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A group of PhD students and young researchers (where I belong) is preparing a symposium, a single day meeting, for other young researchers, PhD, master and students.

I don't have any previous experience with advertising this kind of events and I haven't received other advertisement, to an event similar to this one, than a place and a date with a link for more info. However, this was from a better known organization (and I get to know this organization through a friend) and our organization is not well known so I doubt this way would work to attract new people.

Which is the best way to increase registrations to the symposium? What information would you like to know before going for a registration or looking for more information?

Some important information I thought to include in a leaflet/ad:

  • Place, dates, duration (done)
  • Where to register and how much does it cost (done)
  • Key speakers (At the moment we don't have confirmation of all the invited speakers)
  • Sponsors and support (done)
  • ...

There's a similar question question for a similar event, but I am in charge of advertising.

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    It may sound cynical, but indicating that refreshments will be available will go a long way toward increasing attendance. There will be refreshments, right? – Harry Feb 22 '17 at 0:27
  • Yes there is free food :D! – llrs Feb 22 '17 at 8:00
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Beyond what has already been said, here are a few things that I have tried that seemed to work (in the United States), with the caveat that past performance is not necessarily indicative of future results:

  • Advertise some sort of networking event if possible. This can be a nice draw for students who want to get to know other students at local universities, PhD students who will soon be on the job market who want to get more exposure to more senior faculty members, and Master's students who will soon be applying to PhD programs and may want advice on the application process.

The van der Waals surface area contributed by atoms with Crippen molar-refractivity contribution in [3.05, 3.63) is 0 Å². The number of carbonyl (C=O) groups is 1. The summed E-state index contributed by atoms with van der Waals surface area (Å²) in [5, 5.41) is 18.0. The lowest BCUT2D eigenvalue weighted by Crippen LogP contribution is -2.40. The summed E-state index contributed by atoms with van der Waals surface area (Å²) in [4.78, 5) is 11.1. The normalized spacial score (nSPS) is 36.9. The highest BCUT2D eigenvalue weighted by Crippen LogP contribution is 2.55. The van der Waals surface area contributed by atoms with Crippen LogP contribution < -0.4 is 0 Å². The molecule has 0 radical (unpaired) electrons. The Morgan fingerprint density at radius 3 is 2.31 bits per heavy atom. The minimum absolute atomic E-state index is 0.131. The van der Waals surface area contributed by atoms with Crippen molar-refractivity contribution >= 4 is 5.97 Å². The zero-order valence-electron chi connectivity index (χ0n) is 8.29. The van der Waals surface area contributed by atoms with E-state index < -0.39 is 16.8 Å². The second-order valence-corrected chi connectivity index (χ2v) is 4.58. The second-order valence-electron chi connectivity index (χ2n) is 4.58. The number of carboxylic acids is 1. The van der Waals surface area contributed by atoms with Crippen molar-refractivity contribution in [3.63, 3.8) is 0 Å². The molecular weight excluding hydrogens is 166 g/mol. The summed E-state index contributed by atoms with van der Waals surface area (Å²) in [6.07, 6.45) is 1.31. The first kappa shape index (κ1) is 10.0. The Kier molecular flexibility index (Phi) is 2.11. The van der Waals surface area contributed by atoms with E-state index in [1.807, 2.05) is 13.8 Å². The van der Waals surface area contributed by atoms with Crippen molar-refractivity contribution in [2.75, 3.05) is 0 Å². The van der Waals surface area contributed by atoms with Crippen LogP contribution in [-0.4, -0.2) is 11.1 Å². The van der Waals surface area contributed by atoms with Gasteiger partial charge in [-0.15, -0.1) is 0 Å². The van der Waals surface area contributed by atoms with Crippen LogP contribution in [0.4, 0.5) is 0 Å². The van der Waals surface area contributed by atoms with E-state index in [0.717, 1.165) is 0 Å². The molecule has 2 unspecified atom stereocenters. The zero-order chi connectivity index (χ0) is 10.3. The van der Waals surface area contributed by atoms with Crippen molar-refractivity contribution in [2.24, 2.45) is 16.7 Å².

• Email administrators in relevant departments about your symposium. At least at my university, there are graduate program coordinators for nearly every department, and they can send email advertisements to their students. This can complement print advertising.
  • If possible, include a URL to a tentative schedule of the symposium, including who will be speaking and what their talk titles are. Personally, I like to know that there is at least one talk during the symposium that I may find relevant or interesting. Plus, this is another place to indicate that refreshments will be available.
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Some suggestions for improving participation:

  • Recruit two to three faculty members to serve on a panel to judge presentations. The top three (or four or five) presentations receive prizes. Include this on the flyer.
  • Every participant gets a certificate of participation.
  • Announce a recognized name as a keynote speaker, if possible. Not a big deal, if it's not possible.

Then, mail the flyer to the graduate program directors (of the relevant departments) at the nearby universities and ask them to encourage their students to participate in the symposium. Also contact the graduate student organizations at these universities.

  • Maybe it is worth another question, but how does giving a certificate of participation help? I have never used them.... – llrs Feb 22 '17 at 7:19
  • I actually used them as Attachments to my CV in applications. – FuzzyLeapfrog Feb 22 '17 at 8:56
  • A simple alternative to a "certificate of participation" is creating a program that participants can refer back to as proof of their involvement. Of course, that means making sure it remains available for the (relatively) near future. – tonysdg Feb 22 '17 at 18:17

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